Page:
This morning’s passage from James makes uncomfortable reading. James is very forthright when he says about the Christians he is writing to: He says this.

14But if you harbour bitter envy and selfish ambition in your hearts, do not boast about it or deny the truth. 15Such "wisdom" does not come down from heaven but is earthly, unspiritual, of the devil. 16For where you have envy and selfish ambition, there you find disorder and every evil practice.

We live in a society where it is the “in thing” to complain - things annoy and irritate.

People dwell on the bad, the hurtful, and unfair aspects of life. They look at life through the lens of a miserable attitude, making themselves more miserable and everyone around them miserable.

Yet James encourages us not to live that way.

Backbiting is not a hallmark of Christian living.

But for many of us – that is easy to say – and harder to do.

It just seems to come naturally out of us. And I am no exception. But James doesn’t just point us to the problem, he offers us a solution when he says:

“Draw near to God and he will draw near to you (Jas 4:8)

I had a saying written in one of my Bibles:

“Dirty Christian clean Bible

Clean Christian dirty Bible.”

A bit trite you might say but with much truth in it.

The more time we devote to spending with God in prayer and his word the Bible the more Christlike we will become.

Spending time with God will rub off. You will reflect him to others.

I’d like to leave you with a poem from Dietrich Bonhoeffer that was written during his time in prison called “Wer bin ich?” Bonhoeffer had every reason to be bitter and miserable – a Nazi concentration camp was a ghastly place to be in when you were a political prisoner – as Bonhoeffer was. Yet in prison, with his life on the line daily he wrote this:

Yet in prison, with his life on the line daily he wrote this:

Who am I? They often tell me

I stepped from my cell’s confinement

Calmly, cheerfully, firmly,

Like a squire from his country-house.

Who am I? They often tell me

I used to speak to my warders

Freely and friendly and clearly,

As though it were mine to command.

Who am I? They also tell me

I bore the days of misfortune

Equally, smilingly, proudly,

Like one accustomed to win.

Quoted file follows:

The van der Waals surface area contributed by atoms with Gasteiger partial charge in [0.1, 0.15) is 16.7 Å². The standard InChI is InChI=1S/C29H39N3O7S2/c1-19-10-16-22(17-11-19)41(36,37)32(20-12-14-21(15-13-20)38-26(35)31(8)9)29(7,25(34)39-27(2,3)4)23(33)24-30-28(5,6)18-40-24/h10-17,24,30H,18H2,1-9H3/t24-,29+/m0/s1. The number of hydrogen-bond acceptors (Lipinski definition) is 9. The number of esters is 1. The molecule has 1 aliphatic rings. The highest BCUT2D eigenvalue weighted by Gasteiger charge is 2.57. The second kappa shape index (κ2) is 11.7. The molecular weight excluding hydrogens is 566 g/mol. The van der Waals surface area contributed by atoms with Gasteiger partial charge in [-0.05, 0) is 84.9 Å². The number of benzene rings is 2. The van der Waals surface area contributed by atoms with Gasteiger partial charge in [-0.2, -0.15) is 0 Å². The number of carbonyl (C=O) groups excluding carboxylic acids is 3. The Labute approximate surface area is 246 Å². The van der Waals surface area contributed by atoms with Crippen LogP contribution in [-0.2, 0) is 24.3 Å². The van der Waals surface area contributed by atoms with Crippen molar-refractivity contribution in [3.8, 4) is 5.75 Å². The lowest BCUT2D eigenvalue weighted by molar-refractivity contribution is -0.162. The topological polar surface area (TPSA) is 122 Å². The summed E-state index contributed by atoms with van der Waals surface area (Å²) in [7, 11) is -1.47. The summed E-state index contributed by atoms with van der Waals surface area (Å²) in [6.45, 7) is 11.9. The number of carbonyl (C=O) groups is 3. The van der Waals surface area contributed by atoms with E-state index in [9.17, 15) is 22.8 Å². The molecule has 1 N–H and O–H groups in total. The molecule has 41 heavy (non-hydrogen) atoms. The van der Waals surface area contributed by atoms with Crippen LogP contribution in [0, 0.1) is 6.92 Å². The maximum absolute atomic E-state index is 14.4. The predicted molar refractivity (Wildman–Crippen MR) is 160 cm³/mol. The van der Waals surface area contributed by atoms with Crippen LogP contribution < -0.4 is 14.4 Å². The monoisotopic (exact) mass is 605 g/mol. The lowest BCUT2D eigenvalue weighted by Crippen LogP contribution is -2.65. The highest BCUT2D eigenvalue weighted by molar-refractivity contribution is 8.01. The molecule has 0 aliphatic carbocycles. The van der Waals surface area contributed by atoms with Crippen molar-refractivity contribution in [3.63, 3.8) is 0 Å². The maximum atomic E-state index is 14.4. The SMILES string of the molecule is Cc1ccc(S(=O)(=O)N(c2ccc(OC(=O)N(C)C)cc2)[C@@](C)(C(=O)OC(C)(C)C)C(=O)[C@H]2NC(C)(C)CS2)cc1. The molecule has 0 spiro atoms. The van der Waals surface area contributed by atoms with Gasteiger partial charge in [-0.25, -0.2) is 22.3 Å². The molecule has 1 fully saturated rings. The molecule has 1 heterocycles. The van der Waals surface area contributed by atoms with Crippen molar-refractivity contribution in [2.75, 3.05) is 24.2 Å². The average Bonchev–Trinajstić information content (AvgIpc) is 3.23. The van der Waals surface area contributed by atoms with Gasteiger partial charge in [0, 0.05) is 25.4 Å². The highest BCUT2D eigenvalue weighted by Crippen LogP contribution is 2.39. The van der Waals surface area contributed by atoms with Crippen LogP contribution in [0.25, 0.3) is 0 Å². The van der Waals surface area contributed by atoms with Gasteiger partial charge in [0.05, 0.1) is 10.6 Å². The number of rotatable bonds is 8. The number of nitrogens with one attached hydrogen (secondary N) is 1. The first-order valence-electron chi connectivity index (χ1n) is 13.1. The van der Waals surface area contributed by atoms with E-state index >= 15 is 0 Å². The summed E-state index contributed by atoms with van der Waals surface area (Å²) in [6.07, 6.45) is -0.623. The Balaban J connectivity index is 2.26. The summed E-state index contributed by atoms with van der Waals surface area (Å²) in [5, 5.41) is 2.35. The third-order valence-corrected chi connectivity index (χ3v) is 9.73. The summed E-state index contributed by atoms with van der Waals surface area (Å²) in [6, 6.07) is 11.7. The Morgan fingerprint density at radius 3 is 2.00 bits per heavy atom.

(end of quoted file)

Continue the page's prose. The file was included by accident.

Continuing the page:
Am I then really all that which

other men tell of?

Or am I only what I myself know of myself?

Restless and longing and sick, like

a bird in a cage,

Struggling for breath, as though

hands were compressing my throat,

Yearning for colours, for flowers, for

the voices of birds,

Thirsting for words of kindness, for


Tossing in expectation of great


Powerlessly trembling for friends at

an infinite distance,

Weary and empty at praying, at

thinking, at making,

Faint, and ready to say farewell to

it all?

Who am I? This or the other?

Am I one person today and

tomorrow another?

Am I both at once?

A hypocrite before others,

And before myself a contemptibly

woebegone weakling?

Or is something within me still like

a beaten army,

Fleeing in disorder from victory

already achieved?

Who am I? They mock me, these

lonely questions of mine.

Whoever I am, Thou knowest,

O God, I am Thine!

Life was unfair for Bonhoeffer. He had every reason to be miserable and moan.

Yet he chose to NOT to bewail his miserable lot

Rather he spent time with God and fixed his gaze towards heaven.

Bonhoeffer’s words were not written from the comfort of an ivory tower but his faith was forged in the pit of hell – Buchenwald and Flossenburg

Can I read you again the testimony of the English Officer at Bonhoeffer’s last service.

”Bonhoeffer always seemed to me to spread an atmosphere of happiness and joy over the least incident, and profound gratitude for the mere fact that he was alive... He was one of the very few persons I have ever met for whom God

was real and always near...

If only that could be said of me!